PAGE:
The problem with using most spam-blocking programs is they require constant fixing. Creating rules for filtering can be frustrating and annoying, and even downright unreliable.
Even when users are diligent about applying rules, the filtering and blocking processes do not always function as promised. Spam-filtering is not an exact science. So some spam gets into in-boxes and some legitimate mail does not.
DigiPortal’s ChoiceMail One is a solution that changes the odds in the user’s favor. It forgoes traditional spam-filtering protocols for something better. It uses a permission-based spam blocker process that customizes itself to users’ preferences.
What It Does
Permission-based means ChoiceMail assumes that incoming e-mail is spam unless the user tells it otherwise. Only approved e-mail gets into users’ inboxes.
DigiPortal’s latest upgrade of ChoiceMail One brings users improvements in spam-blocking. ChoiceMail 3.0 makes it simpler to handle receipt of newsletters and other trusted bulk bail. It also provides support for virtual e-mail addresses.
ChoiceMail makes it possible to create and edit numerous virtual e-mail addresses from within the program. Users give these temporary addresses to vendors, newsletter publishers and other bulk e-mailers without revealing their real e-mail address.
However, DigiPortal’s e-mail solution makes those chores unnecessary. The program admits only approved e-mail to the user’s inbox.
In combination with other spam-blocking features, ChoiceMail One eliminates 100 percent of unwanted e-mail while guaranteeing that no legitimate messages are lost.
It can protect multiple POP3 e-mail accounts, IMAP accounts, and Web-based e-mail such as AOL, MSN, Hotmail and Yahoo on Windows-based computers.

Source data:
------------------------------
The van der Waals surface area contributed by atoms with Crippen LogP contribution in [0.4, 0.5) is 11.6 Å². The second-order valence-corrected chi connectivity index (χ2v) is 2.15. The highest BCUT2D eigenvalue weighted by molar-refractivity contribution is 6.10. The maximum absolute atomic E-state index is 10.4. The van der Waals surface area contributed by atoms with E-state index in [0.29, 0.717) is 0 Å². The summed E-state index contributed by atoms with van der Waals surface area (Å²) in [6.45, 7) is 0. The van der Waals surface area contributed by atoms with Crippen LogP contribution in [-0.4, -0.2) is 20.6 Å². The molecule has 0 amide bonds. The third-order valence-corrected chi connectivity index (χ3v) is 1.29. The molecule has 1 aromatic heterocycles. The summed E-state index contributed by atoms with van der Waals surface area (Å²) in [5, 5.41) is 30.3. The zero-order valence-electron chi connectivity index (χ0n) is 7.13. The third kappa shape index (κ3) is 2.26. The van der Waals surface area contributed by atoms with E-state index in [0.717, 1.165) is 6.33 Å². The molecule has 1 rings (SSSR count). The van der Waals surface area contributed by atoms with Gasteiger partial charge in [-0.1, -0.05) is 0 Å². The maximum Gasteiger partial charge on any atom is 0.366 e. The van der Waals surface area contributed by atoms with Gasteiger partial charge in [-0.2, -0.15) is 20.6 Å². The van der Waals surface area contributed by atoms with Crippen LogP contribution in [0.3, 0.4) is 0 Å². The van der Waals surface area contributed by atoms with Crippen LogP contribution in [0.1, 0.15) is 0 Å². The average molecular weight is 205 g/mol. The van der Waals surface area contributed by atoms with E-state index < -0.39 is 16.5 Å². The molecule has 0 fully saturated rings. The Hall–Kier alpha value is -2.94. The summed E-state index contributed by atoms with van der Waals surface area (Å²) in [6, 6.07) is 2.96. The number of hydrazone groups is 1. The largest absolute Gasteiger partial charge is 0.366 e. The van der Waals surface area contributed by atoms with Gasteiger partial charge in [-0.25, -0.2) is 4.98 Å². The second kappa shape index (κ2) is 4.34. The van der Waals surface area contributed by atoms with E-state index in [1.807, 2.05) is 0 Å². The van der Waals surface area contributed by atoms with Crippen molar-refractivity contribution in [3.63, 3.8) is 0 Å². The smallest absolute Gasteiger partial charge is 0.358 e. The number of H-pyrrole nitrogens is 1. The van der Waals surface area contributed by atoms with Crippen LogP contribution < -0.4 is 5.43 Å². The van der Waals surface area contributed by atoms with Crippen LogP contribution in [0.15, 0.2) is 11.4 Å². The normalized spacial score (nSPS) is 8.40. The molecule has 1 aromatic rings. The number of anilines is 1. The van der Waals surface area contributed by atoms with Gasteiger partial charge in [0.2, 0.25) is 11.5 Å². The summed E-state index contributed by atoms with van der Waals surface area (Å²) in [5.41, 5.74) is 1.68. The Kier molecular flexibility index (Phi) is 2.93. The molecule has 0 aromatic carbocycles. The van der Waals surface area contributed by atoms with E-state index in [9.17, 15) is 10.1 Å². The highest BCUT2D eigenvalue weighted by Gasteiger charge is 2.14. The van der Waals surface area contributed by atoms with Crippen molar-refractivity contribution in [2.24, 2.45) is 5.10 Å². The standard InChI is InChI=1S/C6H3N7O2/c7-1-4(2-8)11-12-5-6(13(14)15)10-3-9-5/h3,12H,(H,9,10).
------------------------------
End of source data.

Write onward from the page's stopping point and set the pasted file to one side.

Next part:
How It Works
ChoiceMail approves messages from senders on the user’s white list and has built-in mechanisms to block obvious spam. However, the program maintains the whitelist by using a technique not often welcomed by consumers and business users.
When an e-mail is received from a sender not already on the white list, ChoiceMail sends an automatic message asking the sender to verify his or her identity. This allows users to decide which correspondents are approved so they can be added to the white list. Once admitted to the white list, the program automatically approves all future e-mails.
Company officials said they designed ChoiceMail to function this way to prevent users from being locked into a full challenge/response system. Such methods used in other e-mail blocking solutions tend to become unwieldy.
ChoiceMail’s approach to maintaining a white list also avoids solutions based on rules or Bayesian Theory filters. Such blocking methods, company officials said, can be circumvented by spammers.
More Isn’t Better
To avoid trying to put spam-blocking software through hoops, many people set up multiple e-mail addresses on free services such as Hotmail, Yahoo or Gmail. The spam-filtering features offered by these Internet-based e-mail servers do not usually get any better results in keeping all spam from in-boxes than desktop-based software.
DigiPortal’s approach eliminates the need for multiple addresses to conceal users’ real e-mail addresses when dealing with online retailers, e-newsletters and other trusted bulk mailers. If a virtual address finds its way to a spammer, the ChoiceMail user can simply throw it away and create a new one.
However, the program supports multiple e-mail addresses so users can continue to use separate addresses for different purposes and still get hard-core anti-spam functionality for all of those addresses in one spam-fighting solution.
“Many e-mail users try to keep spam away from their ‘real’ address by maintaining separate e-mail addresses just to give to online entities,” DigiPortal CTO and founder David Jameson said.